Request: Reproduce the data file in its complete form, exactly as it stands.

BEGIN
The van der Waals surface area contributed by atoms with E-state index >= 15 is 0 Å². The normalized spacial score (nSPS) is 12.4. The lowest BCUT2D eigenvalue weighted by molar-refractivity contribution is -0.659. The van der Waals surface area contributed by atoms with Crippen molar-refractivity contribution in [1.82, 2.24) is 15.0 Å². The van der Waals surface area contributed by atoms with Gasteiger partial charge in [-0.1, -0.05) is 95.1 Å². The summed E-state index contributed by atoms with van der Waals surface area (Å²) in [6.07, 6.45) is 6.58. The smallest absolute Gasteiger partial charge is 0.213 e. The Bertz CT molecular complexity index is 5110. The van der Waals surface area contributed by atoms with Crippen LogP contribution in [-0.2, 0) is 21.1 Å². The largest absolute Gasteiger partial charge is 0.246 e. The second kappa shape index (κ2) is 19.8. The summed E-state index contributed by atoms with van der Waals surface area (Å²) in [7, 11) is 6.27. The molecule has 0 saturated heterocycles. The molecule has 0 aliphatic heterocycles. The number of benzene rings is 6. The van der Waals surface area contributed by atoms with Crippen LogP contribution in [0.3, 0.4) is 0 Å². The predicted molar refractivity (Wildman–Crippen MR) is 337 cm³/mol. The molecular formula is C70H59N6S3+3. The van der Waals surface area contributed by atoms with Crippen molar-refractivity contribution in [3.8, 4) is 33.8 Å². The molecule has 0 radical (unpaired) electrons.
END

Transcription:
The van der Waals surface area contributed by atoms with E-state index >= 15 is 0 Å². The normalized spacial score (nSPS) is 12.4. The lowest BCUT2D eigenvalue weighted by molar-refractivity contribution is -0.659. The van der Waals surface area contributed by atoms with Crippen molar-refractivity contribution in [1.82, 2.24) is 15.0 Å². The van der Waals surface area contributed by atoms with Gasteiger partial charge in [-0.1, -0.05) is 95.1 Å². The summed E-state index contributed by atoms with van der Waals surface area (Å²) in [6.07, 6.45) is 6.58. The smallest absolute Gasteiger partial charge is 0.213 e. The Bertz CT molecular complexity index is 5110. The van der Waals surface area contributed by atoms with Crippen LogP contribution in [-0.2, 0) is 21.1 Å². The largest absolute Gasteiger partial charge is 0.246 e. The second kappa shape index (κ2) is 19.8. The summed E-state index contributed by atoms with van der Waals surface area (Å²) in [7, 11) is 6.27. The molecule has 0 saturated heterocycles. The molecule has 0 aliphatic heterocycles. The number of benzene rings is 6. The van der Waals surface area contributed by atoms with Crippen LogP contribution in [0.3, 0.4) is 0 Å². The predicted molar refractivity (Wildman–Crippen MR) is 337 cm³/mol. The molecular formula is C70H59N6S3+3. The van der Waals surface area contributed by atoms with Crippen molar-refractivity contribution in [3.8, 4) is 33.8 Å². The molecule has 0 radical (unpaired) electrons.